As mast cells have been previously proposed to contribute to a variety of immune responses (8–10) and especially to obesity-related AT inflammation (12), we next evaluated inflammatory cell accumulation in the AT. Consistent with the findings in mast cell-deficient Cpa3Cre+ mice (16), flow cytometric analysis did not reveal any differences in the accumulation of total Mφs or pro-inflammatory M1-polarized CD11c+ Mφs in the sAT or the gAT between obese Mcpt5-Cre+R-DTA+ mast cell-deficient and obese Cre-negative R-DTA+ control mice (Figures 3A–D). No difference in Mφ accumulation was observed when data were expressed as the percentage of SVF (Figures 3A,B) or when data were expressed as cell numbers per gram of tissue (Figures 3C,D). Similarly, mast cell deficiency did not affect accumulation of total T cell numbers (CD3+ cells), CD4+ T helper cell numbers, or CD8+ cytotoxic T cell numbers in the obese sAT or gAT (Figures 3E–H). Histological analysis of Giemsa-stained sections confirmed the virtual absence of mast cells in gAT of Mcpt5-Cre+R-DTA+ mice (Figures 3I,J). Quantitative PCR analysis of the gAT of obese mast cell-deficient and -proficient mice did not reveal any difference in the expression of cytokines IL-10, IL-1β, IL-6, and TNF and of the chemokine MCP-1 and thus in the inflammatory environment of the AT (Figure 3K). In conclusion, mast cells do not regulate AT inflammation in the course of diet-induced obesity.
Figure 3. No difference in AT inflammation between obese mast cell-deficient and -proficient mice. (A–H) The stromal vascular fraction (SVF) of subcutaneous (sAT) and gonadal (gAT) adipose tissue from obese mast cell-deficient and -proficient mice was analyzed by flow cytometry for the accumulation of total macrophages (Mφs) and pro-inflammatory M1-polarized macrophages. The presence of CD3+ T lymphocytes and of T helper CD4+ and cytotoxic CD8+ T cells was analyzed. Student’s t-test was used for statistical analysis; data are expressed as means ± SEM (n = at least 8 mice/group). (A,B) Percentual analysis of macrophage accumulation in the sAT (A) and gAT (B). (C,D) Number of macrophages per gram of sAT (C) and gAT (D). (E,F) Percentual evaluation of T cell accumulation in the sAT (E) and gAT (F). (G,H) Number of T cells per gram of sAT (G) and gAT (H). (I,J) Representative images (Giemsa staining) for the presence of mast cells in the gAT of obese mast cell-deficient and -proficient mice (I). Mast cell deletion was evaluated (J); n = at least 8 mice/group. Mast cells were not present in the AT of Mcpt5-Cre+R-DTA+ mice. *p < 0.05. (K) Quantitative PCR analysis of inflammatory gene expression in the gAT of obese mast cell-deficient and -proficient mice. Data are shown relative to the mast cell-proficient mouse group; 18S RNA was used for normalization. Mann–Whitney U test was used for statistical analysis (n = 8 mice/group).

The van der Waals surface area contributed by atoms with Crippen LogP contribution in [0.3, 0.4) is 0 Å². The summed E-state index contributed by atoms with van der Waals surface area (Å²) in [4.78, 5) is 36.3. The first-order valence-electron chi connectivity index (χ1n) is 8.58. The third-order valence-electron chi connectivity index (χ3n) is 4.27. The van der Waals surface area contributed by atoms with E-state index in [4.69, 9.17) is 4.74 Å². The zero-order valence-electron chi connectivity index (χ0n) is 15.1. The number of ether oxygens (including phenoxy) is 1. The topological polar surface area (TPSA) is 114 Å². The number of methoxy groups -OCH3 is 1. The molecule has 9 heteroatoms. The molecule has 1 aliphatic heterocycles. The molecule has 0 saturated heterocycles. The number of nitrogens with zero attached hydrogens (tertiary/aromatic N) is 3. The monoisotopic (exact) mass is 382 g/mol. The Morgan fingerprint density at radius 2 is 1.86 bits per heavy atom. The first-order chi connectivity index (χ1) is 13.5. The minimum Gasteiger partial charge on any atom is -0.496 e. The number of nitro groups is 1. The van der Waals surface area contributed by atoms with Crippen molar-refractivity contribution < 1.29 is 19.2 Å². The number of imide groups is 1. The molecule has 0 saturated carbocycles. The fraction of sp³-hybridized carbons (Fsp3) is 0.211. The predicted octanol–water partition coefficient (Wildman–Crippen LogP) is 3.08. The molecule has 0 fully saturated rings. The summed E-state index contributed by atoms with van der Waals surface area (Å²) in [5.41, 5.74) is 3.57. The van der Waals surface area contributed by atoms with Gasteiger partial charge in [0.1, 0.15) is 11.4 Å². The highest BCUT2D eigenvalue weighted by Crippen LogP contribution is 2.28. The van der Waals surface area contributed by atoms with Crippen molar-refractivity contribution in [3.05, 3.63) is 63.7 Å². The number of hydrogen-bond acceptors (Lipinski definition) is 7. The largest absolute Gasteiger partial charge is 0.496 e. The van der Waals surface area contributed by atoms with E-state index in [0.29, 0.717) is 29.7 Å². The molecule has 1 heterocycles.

Mast Cell Deficiency Does Not Affect Obesity-Related Liver Steatosis and Inflammation